Almost every internet user begins their web experience in the same way – with the start-up screen of either Google, Yahoo! or MSN. These three firms control a staggering 95 percent of the internet search market, carrying out over 2.5 billion searches each day.
So it's a no brainer that for a website to survive, it must think long and hard about how to appear – and appear prominently – on these three platforms. The difference between placing first on a Google search and placing tenth – both usually displayed on the first page – can spell success or failure for a business. First place is clicked by 56 percent of searchers, compared to less than three percent for the entry six inches lower. Place on the second page and you can usually forget making any money or generating serious hits.
You can have the most advanced, user-friendly site on the web – but if nobody can find it you may as well pack up your stall. You need to make the big three work for you – which is why Search Engine Optimisation (SEO) has risen to such prominence.
SEO does what it says on the tin. It guides your site to the top of search rankings. But, not unusually in the unregulated sprawling metropolis of the internet, it doesn't always play fair.
Firms specialising in SEO – and those who use them – have come in for growing criticism. While their results are often wildly successful, unscrupulous firms are boosting their clients rankings by hook or by crook, often leading to wholly irrelevant sites appearing at the top end of searches.
Invisible coding built into a site or banners too small for a mouse to scamper over mean “adult” or personal finance companies can hijack innocuous searches. Even big firms are not above the practice – Google took the drastic step of banning BMW's website in its native Germany after it exploited weaknesses in its search algorithms to boost its rating.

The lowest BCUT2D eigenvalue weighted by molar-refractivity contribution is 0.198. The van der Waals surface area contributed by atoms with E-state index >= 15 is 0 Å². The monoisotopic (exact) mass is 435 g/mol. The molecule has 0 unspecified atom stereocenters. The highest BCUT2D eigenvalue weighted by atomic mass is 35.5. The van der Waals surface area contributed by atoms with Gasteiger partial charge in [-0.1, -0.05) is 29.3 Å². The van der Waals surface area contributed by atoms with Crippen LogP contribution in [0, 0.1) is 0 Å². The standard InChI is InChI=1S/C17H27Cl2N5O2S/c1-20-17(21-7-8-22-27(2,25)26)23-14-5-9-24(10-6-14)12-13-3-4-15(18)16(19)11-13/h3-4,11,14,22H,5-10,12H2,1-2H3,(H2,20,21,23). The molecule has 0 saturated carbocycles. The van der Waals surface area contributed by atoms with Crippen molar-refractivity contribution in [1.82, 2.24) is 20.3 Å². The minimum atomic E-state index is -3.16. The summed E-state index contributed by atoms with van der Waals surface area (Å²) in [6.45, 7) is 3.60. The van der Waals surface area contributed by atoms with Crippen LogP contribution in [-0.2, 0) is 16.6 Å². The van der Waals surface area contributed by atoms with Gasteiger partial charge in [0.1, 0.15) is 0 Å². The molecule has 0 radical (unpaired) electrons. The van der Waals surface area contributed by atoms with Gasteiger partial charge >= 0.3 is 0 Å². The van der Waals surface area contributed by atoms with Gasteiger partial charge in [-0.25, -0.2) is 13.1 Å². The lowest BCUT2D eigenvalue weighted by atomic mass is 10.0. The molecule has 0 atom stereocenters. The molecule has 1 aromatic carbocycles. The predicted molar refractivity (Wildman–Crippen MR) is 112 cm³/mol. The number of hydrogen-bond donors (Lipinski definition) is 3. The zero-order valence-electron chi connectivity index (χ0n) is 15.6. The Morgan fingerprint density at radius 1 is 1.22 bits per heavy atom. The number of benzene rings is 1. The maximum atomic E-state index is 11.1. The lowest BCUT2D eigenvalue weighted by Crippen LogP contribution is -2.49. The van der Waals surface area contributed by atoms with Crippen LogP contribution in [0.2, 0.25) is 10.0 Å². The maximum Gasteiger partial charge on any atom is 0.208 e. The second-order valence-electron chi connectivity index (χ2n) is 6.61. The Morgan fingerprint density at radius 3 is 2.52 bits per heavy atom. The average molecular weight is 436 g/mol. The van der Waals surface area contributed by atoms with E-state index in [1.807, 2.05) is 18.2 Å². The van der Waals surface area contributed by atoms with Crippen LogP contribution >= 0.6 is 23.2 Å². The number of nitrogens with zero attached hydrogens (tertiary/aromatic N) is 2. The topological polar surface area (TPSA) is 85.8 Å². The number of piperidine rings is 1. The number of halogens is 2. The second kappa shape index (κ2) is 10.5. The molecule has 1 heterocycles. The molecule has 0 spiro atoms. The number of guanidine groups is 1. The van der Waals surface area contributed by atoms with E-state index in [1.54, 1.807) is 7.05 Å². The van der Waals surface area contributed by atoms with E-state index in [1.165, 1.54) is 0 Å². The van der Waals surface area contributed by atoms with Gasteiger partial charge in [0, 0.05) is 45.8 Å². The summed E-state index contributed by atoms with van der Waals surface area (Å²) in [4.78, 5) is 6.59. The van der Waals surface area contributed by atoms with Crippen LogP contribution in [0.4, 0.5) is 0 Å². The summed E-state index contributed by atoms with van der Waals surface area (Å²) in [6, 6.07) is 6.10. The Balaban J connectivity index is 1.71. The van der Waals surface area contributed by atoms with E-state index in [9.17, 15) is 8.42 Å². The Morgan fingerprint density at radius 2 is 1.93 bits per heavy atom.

High profile cases like this have encouraged community groups to spring up denouncing firms who use these methods – bad publicity most websites simply cannot afford. Others have gone further, developing alternative search engines that rely on user recommendations.
But SEO need not be a dirty word – the most powerful tool in the business is the one that serves internet users best: targeted original content. Keywords will will be spotted by search engines – so if your company has content that matches searches it will generate clicks. A small-time entertainment website found its hits unexpectedly rocket after a writer misspelled the actress Tilda Swinton's name “Swindon.” In the aftermath of her Oscar win the site attracted more hits from people misspelling the name than any other search term.
The more satisfied clickers you receive, the more your site will be linked to others and the quicker your rating will improve.
The emergence of Web 2.0 – the proliferation of user generated content – has meant many people are capitalising on the power of original content. The problem is, it's not always accurate, relevant or well written. The biggest user generated site of them all, Wikipedia, attracts particular criticism. While much of its content is very good, some is less so. During the last football World Cup, England midfielder David Beckham was listed as a Chinese goalkeeper.
The solution: freelance copywriting. No amount of user generated content can compensate for quality original content – and this is increasingly being provided by freelance copywriters. From the biggest national media outlets (guardian.co.uk reaches six million unique hits a day) to the smallest periodicals, freelance copywriters are making up an ever growing percentage of content. People have never consumed as much media as they do today and a growing army of trained freelance copywriters writers have risen to meet the demand.
This demand has, however, caused difficulties within the industry. Many smaller businesses find tracking down affordable freelance copywriters difficult. Inversely, freelance copywriters quickly discover that a small pool of writers are used over and over by buyers – leaving them out in the cold.